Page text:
# Efficient way to compute a complement while respecting multiplicities [duplicate]

Suppose I have list2 which is a subset of list1. I want to get a res by deleting an element from list1 whenever there is such an element in list2. I think of this as being the reversal of the operations of Join and Complement which respects multiplicities.

Examples

{1, 2, 3, 4} and {1, 3} results in {2, 4}
{1, 2, 3, 3, 4, 4} and {1, 3, 4} results in {2, 3, 4}

My implementation

myComplement[full_, todel_] :=
Fold[Delete[#1, Position[#1, #2, 1, 1]] &, full, todel]


Is there more efficient and elegant way to achieve this?

• I appreciate the check, but I don't really collect them. In any case, not trying to tell you how to accept, but unless your lists are large and the deletion list is large, one of the other answers (e.g. @JasonB and @m_goldberg) should be as quick, and are pretty and concise (and readable). I just tossed in something I'd used where speed was critical.
– ciao
Jun 25, 2016 at 5:01

cd= Module[{t1 = 2 Tally[#1], t2 = Tally[Join[#1, #2]], t3},
Sort[Join @@ ConstantArray @@@
Pick[t3 = Transpose[{t2[[;; Length@t1, 1]],
Subtract[t1[[All, 2]], t2[[;; Length@t1, 2]]]}],
Sign@t3[[All, 2]], 1]]] &;


Using

test = RandomInteger[1*^6, 1*^5];
del = RandomSample[test, 1*^3];
result= cd[test,del];


seems fairly quick.

N.b. this generates the result sorted (as Complement does).

Also - I'm sure I've seen a possible duplicate to this question...

• +1 - When I saw that my function below was taking 6 seconds to do it, I hoped you would come in to show the right way to do it. I don't fully understand your method but it is 3 orders of magnitude faster.... Jun 25, 2016 at 3:49
• @JasonB - depends on sizes of lists - if OP lists are small, simpler and speed comparable to just do it your way, which is concise and pretty (+1). I just assume when someone posts "efficient", it means speed and big datasets involved.
– ciao
Jun 25, 2016 at 3:56
• @ciao always learn from your answers...BTW your urn distribution Q: your own solution seemed terse and efficient...is it part of a larger simulation? Any way hi:) Jun 25, 2016 at 4:54
• @ubpdqn - it's one in my "bag of delete techniques" notebook - depending on list structures, others are faster, and certainly less opaque. Yes, the urn thingy is part of a simulation. Ended up using Lisp (same technique, just faster end result), but still pondering, I've got that gut feeling I've missed something and there's a sneaky and fast way to do that for batched samples. Hi back!
– ciao
Jun 25, 2016 at 5:04
• Are you sure your answer at mathematica.stackexchange.com/questions/18100/… wasn't better? Jun 25, 2016 at 9:50

I can't say if it's more elegant, but this will also do what you seek

myComplement[full_, todel_] :=
Fold[DeleteCases[#1, #2, 1, 1] &, full, todel]

myComplement[{1, 2, 3, 3, 4, 4}, {1, 3, 4}]
(* {2, 3, 4} *)


This seems to be about twice as fast as OP's function (which I call myComplementOP below)

list0 = Range[10000];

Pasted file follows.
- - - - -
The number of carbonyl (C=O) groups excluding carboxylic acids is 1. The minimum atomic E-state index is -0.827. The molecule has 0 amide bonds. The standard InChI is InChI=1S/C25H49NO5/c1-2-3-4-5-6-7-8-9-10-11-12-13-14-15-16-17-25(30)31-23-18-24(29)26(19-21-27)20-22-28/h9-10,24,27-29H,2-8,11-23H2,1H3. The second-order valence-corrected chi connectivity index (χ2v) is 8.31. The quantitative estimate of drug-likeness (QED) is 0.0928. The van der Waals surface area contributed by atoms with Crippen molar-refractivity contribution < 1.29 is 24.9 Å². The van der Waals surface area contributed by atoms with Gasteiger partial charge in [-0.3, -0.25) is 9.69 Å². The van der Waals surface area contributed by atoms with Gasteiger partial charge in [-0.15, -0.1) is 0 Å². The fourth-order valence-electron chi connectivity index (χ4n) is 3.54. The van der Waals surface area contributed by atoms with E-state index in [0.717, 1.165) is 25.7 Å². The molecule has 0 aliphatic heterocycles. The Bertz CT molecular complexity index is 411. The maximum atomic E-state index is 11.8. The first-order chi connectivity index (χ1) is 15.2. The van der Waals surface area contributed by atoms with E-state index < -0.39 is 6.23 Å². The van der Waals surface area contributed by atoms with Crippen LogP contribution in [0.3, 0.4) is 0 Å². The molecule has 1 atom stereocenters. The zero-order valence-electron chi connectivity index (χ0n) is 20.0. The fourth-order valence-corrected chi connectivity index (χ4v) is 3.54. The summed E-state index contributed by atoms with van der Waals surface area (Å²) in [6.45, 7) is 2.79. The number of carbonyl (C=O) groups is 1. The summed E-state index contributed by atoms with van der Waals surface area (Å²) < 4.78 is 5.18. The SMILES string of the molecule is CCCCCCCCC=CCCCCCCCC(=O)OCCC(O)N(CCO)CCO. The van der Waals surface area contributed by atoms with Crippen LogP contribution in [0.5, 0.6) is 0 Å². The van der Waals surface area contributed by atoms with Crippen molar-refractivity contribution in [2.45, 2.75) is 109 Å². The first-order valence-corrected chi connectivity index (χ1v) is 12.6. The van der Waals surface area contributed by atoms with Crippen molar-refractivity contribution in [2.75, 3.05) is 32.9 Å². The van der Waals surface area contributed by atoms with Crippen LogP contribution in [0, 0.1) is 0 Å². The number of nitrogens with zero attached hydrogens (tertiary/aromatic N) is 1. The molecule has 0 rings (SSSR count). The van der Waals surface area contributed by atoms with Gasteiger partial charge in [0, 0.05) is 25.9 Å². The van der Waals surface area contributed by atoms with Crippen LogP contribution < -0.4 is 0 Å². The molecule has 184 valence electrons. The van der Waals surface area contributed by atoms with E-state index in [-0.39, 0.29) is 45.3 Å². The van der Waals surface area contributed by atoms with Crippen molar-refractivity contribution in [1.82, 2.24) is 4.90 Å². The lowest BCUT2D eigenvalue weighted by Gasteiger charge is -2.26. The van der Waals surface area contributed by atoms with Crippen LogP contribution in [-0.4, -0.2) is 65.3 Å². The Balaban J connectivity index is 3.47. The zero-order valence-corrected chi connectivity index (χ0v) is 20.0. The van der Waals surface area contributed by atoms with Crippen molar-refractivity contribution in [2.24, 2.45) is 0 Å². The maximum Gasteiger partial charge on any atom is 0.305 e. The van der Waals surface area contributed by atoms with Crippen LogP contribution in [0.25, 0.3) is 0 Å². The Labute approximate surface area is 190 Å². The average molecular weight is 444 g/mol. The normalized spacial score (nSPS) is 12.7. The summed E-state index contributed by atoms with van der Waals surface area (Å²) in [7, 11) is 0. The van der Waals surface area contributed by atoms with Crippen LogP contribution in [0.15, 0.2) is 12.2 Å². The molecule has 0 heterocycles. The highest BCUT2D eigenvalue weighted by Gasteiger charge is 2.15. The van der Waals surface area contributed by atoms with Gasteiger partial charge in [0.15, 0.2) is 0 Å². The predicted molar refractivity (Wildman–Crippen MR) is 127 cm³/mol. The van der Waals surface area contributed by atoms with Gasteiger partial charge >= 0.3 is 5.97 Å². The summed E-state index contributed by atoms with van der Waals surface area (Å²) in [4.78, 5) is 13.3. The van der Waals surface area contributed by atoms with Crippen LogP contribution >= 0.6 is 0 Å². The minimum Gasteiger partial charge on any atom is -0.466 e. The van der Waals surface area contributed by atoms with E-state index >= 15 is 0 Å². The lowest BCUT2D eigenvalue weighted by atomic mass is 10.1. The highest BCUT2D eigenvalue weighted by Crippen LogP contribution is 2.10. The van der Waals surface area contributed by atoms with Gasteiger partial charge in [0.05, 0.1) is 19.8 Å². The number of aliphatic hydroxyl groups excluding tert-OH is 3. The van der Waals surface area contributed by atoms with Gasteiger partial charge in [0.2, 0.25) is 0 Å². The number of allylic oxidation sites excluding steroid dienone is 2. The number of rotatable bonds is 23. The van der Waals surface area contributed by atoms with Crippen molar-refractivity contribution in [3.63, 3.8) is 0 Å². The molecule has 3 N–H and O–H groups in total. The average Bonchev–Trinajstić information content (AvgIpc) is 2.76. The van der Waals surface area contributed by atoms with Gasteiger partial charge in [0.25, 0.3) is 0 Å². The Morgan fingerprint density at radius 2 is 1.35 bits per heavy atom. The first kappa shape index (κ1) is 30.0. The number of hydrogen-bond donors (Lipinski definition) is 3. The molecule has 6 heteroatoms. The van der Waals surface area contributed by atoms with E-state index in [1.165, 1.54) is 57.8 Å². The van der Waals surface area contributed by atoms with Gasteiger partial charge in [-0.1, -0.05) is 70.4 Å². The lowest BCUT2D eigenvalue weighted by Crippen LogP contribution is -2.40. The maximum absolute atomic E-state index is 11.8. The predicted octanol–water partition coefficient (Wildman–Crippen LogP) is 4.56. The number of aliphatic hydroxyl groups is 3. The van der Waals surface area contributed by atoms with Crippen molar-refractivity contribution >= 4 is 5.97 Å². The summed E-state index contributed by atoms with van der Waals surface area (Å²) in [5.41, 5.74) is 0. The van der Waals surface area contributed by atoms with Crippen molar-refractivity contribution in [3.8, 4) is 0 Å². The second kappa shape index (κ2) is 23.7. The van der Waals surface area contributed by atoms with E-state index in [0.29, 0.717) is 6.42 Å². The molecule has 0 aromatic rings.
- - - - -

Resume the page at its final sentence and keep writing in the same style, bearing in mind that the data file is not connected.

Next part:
list1 = Flatten[{#, #, #} & /@ list0];
myComplement[list1, list0]; // AbsoluteTiming
(* {6.35861, Null} *)

myComplementOP[list1, list0]; // AbsoluteTiming
(* {13.7853, Null} *)


But I'm not impressed by the speed

• Yeah, this is much faster than mine Jun 25, 2016 at 2:57
• Glad to help, I was just about to try and construct a larger list to do a speed test on, but I hadn't so I couldn't comment on efficiency. I'm a chemist not a computer scientist so I can't just look at a function and tell you if it scales logarithmically or via power law Jun 25, 2016 at 2:59
• @JasonB nice +1...hope WA is great...:) Jun 25, 2016 at 4:15
• @ubpdqn - thanks! It's fun so far, just training. I don't get to "goof off" on here as much as I'd like to Jun 25, 2016 at 4:24

### Update

I think this is good implementation because it's simple, robust, and avoids all those calls to Position.

complement[set1_List, set2_List] /; ContainsAll[set1, set2] :=
Module[{k, s1, s2},
k = Union[set1];
s1 = Split[Sort[set1~Join~k]];
s2 = Split[Sort[set2~Join~k]];
MapThread[Drop[#1, UpTo[Length[#2]]] &, {s1, s2}] // Flatten]

data = {1, 2, 3, 3, 4, 4, 5, 5};
remove = {1, 4, 3, 4, 5};
complement[data, remove]


{2, 3, 5}

Showing that it also works with symbols.

complement[{a, c, b, e, b, a}, {a, b, a}]


{b, c, e}

Removes all the the instances of b that it can.

complement[{b, a, b, c}, {a, b, b, b}]


{c}

Doesn't evaluate because 1st argument doesn't contain e.

complement[{b, a, b, c}, {a, b, b, e}]


complement[{b, a, b, c}, {a, b, b, e}]

• Might want to add a check for second argument contained in first...
– ciao
Jun 25, 2016 at 4:09
• @ciao. That's a good point since I checked for lists, I should do that, too. Jun 25, 2016 at 4:26
• @ciao. It turns out what you ask is rather difficult if multiplicities are maintained. I have modified my code to be more robust in vetting 2nd arguments, but it doesn't fully meet your requirement as I understand it. Jun 25, 2016 at 5:03
• I hope you did not take comment in the wrong way (I have no "requirement") - it was just a note that if the second argument has elements not in the target list, it blows up, which some kind of "list 2 is contained in list 1, if not drop wayward elements..." kind of check.
– ciao
Jun 25, 2016 at 5:08
• @ciao I don't think I took it wrong. You made a valid point and I hope I have now addressed it. My function no longer blows up on the kind 2nd argument it couldn't handle before. It also, I think, intelligently handles the case where 2nd argument has an element that in the 1st argument, but with a higher multiplicity. Jun 25, 2016 at 5:17

Just something silly(and ugly):

cf[a_, b_] :=
Module[{as = Association[Rule @@@ Tally[a]],
bs = Association[Rule @@@ Tally[b]]},
Catenate@
KeyValueMap[
With[{s = #2[[1]] - #2[[2]]}, If[s < 0, {}, Table[#1, {s}]]] &,
Merge[KeyUnion[{as, bs}], (# /. _Missing :> 0 &)]]]


It is less inefficient than I thought it would be: